A while back I wrote a rather lengthy entry about the significance of strong and clear naming conventions, and I spent some time explaining how well-defined, unambiguously named methods with to-the-point parameter names end up reading like sentences out of a book.
Today a friend pointed me to the Literate Programming website, where the following snippet can be found:
"I believe that the time is ripe for significantly better documentation of programs, and that we can best achieve this by considering programs to be works of literature. Hence, my title: 'Literate Programming.'
Let us change our traditional attitude to the construction of programs: Instead of imagining that our main task is to instruct a computer what to do, let us concentrate rather on explaining to human beings what we want a computer to do.
The practitioner of literate programming can be regarded as an essayist, whose main concern is with exposition and excellence of style. Such an author, with thesaurus in hand, chooses the names of variables carefully and explains what each variable means. He or she strives for a program that is comprehensible because its concepts have been introduced in an order that is best for human understanding, using a mixture of formal and informal methods that reinforce each other."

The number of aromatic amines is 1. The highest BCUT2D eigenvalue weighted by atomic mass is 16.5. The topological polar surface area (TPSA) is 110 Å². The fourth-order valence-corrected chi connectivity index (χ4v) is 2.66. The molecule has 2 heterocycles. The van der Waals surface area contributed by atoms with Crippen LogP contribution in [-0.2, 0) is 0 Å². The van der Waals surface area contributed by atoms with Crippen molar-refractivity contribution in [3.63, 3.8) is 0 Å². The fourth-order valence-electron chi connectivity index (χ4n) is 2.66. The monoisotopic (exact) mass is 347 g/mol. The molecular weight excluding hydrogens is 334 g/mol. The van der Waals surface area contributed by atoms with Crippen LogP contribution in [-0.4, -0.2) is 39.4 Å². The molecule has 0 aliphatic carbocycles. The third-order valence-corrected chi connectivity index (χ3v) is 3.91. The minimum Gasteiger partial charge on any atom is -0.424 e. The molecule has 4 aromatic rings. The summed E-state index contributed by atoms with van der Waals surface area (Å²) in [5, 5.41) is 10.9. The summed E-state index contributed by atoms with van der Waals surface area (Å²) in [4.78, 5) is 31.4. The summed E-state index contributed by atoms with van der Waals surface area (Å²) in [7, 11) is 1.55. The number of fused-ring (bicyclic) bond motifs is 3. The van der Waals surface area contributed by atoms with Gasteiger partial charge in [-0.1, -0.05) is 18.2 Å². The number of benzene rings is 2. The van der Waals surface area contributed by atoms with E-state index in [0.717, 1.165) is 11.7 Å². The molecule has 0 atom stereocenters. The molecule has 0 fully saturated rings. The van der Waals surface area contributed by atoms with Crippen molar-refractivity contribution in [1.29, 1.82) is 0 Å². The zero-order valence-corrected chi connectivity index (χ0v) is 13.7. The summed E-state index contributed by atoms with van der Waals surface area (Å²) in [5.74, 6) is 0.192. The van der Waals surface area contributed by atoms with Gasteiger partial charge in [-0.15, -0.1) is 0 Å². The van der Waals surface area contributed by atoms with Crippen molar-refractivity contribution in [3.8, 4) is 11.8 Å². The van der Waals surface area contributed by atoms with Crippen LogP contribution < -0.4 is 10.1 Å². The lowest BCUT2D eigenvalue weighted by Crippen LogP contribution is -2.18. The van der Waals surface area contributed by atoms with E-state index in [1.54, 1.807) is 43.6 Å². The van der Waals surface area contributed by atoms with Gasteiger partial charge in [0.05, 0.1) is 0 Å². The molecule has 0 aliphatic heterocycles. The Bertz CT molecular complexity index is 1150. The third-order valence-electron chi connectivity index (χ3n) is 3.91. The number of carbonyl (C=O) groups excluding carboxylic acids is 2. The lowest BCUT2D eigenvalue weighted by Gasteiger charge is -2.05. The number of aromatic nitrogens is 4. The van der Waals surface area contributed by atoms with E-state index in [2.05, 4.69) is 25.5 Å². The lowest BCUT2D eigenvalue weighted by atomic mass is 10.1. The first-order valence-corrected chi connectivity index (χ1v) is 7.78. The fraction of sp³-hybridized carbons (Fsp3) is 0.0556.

When I read this I immediately thought: YES! This is exactly what I've been trying to say. Code should not be a language for a select 'elite' that prides itself on obscurity. It should be something that can be read with ease and even by someone with very little technical understanding. I dare say that if you achieve that, you've achieved maintainable code.